*We encourage SMSF members to seek financial advice before considering such strategies.

TIP 7 - You can continue your pension after you die

SMSFs have the ability to pay a reversionary pension if their trust deed allows it.

When starting a pension, members can nominate an ‘eligible reversionary beneficiary’. With this nomination in place, upon death, the pension continues to be paid to the reversionary beneficiary. These were often put in place to ensure the tax benefits enjoyed by the fund continued past the death of a pension member (as the balance would revert to accumulation status immediately on death, making any capital gains and income of the fund taxable). However, following the announcement of Tax and SMSF rulings, and an expansion of the income tax regulations in 2013, the pension exemption on income and capital gains of the fund will now continue following death until it is practicable to pay out the deceased pensioner’s benefits.

Therefore the main benefit derived from having a reversionary beneficiary in place is no longer relevant as the tax exempt status of income and capital gains is retained until the deceased member’s benefits are dealt with (in a timely manner). There are some situations where naming a reversionary beneficiary is still useful; however this depends on your personal situation. One situation is if a significant insurance payout is to be received by the fund on the member’s death. There are a number of factors at play in such a situation and as such should be discussed with a qualified financial adviser or estate planning lawyer.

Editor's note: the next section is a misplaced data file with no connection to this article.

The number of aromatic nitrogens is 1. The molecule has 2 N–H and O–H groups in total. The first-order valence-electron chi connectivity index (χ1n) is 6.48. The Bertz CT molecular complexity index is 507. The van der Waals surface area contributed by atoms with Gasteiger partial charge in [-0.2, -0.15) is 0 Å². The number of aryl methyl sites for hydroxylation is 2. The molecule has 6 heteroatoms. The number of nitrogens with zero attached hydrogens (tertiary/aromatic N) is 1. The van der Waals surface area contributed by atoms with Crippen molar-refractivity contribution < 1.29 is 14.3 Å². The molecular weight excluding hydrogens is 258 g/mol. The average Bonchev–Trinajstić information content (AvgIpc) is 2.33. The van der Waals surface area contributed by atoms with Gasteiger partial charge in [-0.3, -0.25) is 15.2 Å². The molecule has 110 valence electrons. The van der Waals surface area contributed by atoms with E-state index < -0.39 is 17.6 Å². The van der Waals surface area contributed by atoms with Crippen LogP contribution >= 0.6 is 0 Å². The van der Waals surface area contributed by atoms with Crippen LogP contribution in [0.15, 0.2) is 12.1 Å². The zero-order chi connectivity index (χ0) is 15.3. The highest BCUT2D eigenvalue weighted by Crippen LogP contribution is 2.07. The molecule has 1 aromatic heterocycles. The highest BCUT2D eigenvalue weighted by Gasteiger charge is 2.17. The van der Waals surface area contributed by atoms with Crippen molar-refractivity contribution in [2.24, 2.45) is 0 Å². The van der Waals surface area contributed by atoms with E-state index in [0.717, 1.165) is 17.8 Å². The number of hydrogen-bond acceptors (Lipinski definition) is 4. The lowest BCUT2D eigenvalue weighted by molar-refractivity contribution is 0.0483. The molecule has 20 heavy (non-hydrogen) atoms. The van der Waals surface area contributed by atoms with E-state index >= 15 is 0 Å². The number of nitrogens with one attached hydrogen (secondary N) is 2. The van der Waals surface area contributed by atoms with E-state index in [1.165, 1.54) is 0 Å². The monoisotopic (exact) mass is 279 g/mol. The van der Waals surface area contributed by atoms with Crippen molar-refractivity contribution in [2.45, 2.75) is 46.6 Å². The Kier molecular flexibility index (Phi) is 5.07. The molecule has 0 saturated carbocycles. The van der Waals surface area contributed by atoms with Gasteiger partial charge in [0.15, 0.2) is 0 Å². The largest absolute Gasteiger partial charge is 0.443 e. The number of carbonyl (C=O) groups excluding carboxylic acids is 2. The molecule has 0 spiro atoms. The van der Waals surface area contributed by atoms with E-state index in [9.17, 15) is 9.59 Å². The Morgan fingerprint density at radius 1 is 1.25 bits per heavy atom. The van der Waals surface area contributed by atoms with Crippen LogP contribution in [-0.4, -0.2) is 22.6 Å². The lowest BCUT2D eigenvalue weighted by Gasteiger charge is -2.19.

TIP 8 - Replacing your role as Trustee when you die

As an SMSF Trustee, you should consider who will replace you when you die, and even further, who will step in to handle your affairs should you lose the capacity to run your fund.

When an SMSF member dies, the fund has six months from the date of death to arrange a suitable replacement for you as fund Trustee.

A number of funds comprise husband/wife. In the event of death, you could convert your fund to a corporate trustee structure, with the remaining member in the SMSF acting as sole trustee/member.

Alternatively, you could consider appointing a second individual to act as Trustee. Such a decision should not be made without legal advice.

TIP 9 - Don’t forget divorce

As many people sign their death benefit nominations without really understanding what they are, there is a risk you may forget about them and miss an important event. For example, it is common where you have a husband/wife fund for 100% of the death benefit to be paid to the spouse.

In the event of divorce, it is vital that the death benefit nomination be updated as well as the individual’s will. An incorrect assumption that your superannuation is dealt with as part of your will could result in your ex-spouse receiving your super death benefit which would not have been your intention (and may make you turn in your grave)!

TIP 10 – If in doubt, seek professional advice